Today’s #VeteranOfTheDay is Army Veteran William A. Bonsall.
Today’s #VeteranOfTheDay is Army Veteran William A. Bonsall. William served during World War II.
William A. Bonsall enlisted in the United States Army in 1942. After completing his semester at Pennsylvania State University, Bonsall was sent to Camp Walters, Texas, for basic training. From Camp Walters, he was sent to Camp McCoy, Wisconsin, and assigned to the 16th Mountain Division Ski Troops. He remained at Camp McCoy for the winter and was reassigned for overseas deployment following the dissolution of the 76th Mountain Division.
In May 1944, Bonsall arrived in England in preparation for the D-Day assaults on France. Two days after the initial invasion, he arrived on Utah Beach and joined the 9th Infantry Division, who then made its way to the front line, beginning their push through France.
After moving around German-occupied Paris, Bonsall and the 9th Infantry Division made its way to the Meuse River in Belgium. Bonsall recalls crossing a river and climbing up a heavily wooded hill, when they came under heavy fire. In the ensuing chaos, Bonsall and his radio man became separated from their squad. While attempting to regroup, the men were captured and taken prisoner by German forces.
Bonsall and his fellow prisoners were loaded onto trucks and brought to the prisoner of war camp at Aachen, Germany. There, they were processed and assigned to different camps based on rank. From Aachen, Bonsall was sent to POW Camp 12A in Limburg, Germany. Having been conversationally proficient in German, he was tasked by his captors with translating basic orders to his fellow prisoners.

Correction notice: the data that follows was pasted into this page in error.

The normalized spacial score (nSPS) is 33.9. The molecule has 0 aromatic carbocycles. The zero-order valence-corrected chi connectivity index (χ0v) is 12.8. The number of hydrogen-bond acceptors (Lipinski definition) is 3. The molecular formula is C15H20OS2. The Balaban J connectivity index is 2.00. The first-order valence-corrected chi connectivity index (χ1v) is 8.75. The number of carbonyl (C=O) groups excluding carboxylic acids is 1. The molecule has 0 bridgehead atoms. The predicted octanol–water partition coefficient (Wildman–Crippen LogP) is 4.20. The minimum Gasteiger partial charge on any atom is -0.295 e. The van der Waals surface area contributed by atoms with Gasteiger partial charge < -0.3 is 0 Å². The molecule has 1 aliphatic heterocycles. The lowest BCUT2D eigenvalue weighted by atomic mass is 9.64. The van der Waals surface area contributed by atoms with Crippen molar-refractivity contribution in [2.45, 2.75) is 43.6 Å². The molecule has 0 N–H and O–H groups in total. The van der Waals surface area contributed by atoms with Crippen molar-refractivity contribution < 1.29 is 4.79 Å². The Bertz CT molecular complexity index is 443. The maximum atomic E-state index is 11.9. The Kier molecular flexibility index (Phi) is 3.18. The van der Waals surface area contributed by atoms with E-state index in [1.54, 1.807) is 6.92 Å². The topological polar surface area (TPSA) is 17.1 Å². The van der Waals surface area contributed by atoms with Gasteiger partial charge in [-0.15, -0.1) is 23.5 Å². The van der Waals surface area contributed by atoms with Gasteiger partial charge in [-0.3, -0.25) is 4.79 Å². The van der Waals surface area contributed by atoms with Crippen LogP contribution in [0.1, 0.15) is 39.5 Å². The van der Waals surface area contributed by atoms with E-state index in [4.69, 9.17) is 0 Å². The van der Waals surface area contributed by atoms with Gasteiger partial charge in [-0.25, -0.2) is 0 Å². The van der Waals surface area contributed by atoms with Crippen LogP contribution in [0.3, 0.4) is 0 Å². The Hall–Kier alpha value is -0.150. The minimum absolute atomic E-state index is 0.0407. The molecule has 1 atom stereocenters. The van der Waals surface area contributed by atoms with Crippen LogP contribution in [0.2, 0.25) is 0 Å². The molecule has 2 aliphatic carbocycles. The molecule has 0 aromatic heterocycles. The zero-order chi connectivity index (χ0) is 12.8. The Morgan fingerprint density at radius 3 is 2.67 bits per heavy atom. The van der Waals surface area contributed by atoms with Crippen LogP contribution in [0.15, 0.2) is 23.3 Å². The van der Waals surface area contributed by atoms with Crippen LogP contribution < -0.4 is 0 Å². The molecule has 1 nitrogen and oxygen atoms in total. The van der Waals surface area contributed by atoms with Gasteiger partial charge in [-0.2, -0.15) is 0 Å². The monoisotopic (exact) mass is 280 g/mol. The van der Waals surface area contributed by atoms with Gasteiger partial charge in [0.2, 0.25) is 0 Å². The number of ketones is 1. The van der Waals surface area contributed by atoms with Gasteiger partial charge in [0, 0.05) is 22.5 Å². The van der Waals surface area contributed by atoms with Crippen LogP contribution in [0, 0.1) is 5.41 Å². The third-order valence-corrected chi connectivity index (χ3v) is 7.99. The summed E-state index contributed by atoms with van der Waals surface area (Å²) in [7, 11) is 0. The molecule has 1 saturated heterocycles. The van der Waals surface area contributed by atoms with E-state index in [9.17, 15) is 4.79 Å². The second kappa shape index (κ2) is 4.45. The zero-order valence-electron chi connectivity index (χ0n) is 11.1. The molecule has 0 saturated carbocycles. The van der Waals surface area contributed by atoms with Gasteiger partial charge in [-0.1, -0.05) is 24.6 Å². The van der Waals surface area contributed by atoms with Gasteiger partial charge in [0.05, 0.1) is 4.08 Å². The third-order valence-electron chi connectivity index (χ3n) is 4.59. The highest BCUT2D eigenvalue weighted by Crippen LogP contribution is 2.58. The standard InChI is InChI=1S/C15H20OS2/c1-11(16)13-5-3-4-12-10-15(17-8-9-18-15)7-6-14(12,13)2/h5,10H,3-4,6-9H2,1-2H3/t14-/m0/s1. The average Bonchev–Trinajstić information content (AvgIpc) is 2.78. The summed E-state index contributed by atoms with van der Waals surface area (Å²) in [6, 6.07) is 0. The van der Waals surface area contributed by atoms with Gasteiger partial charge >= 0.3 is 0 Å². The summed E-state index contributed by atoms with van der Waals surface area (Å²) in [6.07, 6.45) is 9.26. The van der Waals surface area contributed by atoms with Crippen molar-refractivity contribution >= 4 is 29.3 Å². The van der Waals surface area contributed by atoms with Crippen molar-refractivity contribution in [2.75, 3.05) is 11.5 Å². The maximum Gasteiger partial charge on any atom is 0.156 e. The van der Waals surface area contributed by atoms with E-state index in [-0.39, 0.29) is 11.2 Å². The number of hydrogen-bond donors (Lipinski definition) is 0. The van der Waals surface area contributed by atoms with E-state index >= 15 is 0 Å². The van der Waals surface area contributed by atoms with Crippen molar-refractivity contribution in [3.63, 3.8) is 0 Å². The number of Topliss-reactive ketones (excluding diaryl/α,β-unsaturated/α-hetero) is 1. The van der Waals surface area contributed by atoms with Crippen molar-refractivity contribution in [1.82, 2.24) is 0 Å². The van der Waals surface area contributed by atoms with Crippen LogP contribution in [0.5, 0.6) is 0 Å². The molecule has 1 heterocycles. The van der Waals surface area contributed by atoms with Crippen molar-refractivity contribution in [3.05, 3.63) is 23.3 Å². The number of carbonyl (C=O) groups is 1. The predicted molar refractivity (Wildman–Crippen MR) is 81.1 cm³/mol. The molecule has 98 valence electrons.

As American forces began closing in on Limburg in the winter of 1944, Bonsall and his fellow POWs were loaded onto box cars and moved to Camp 3C near the town of Alt Drewitz bei Küstrin, 60 miles from the Polish border. As the Allies closed in on Berlin, conditions in the camp quickly deteriorated. By the middle of January, he and his fellow prisoners learned that Russian forces would reach Camp 3C in the coming weeks. In response, the POWs began stockpiling food and taking notes of their surroundings.
As Russian forces closed in on Camp 3C, the prisoners prepared to march towards Berlin. As they began their march, Russian forces reached the camp and began firing on their position. The men dove for cover and waited for the assault to end. After emerging, Bonsall and his fellow prisoners made contact with Russian units and were told to go east into Poland where they eventually reached Warsaw. There, they were enthusiastically greeted by the Polish and put on a train to Odessa, Ukraine, where they boarded a ship bound for the American-occupied city of Naples, Italy.
After being repatriated in Italy, Bonsall was sent back to the United States and was discharged from Fort Indiantown Gap, Pennsylvania, in August 1945 at the rank of staff sergeant. Following his discharge, Bonsall returned to Penn State where he earned a degree in physical education. He then went on to found and head the men’s gymnastics program at West Virginia University for 31 years.
William Bonsall died in 2015. He was 91.
We honor his service.
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Veterans History Project
This #VeteranOfTheDay profile was created with interviews submitted to the Veterans History Project. The project collects, preserves, and makes accessible the personal accounts of American war Veterans so that future generations may hear directly from Veterans and better understand the realities of war. Find out more at http://www.loc.gov/vets/.
Graphic designer: Tenzin Chomphel
Editor: Kaylee Hogsed
Fact Checker: Shelby Bennett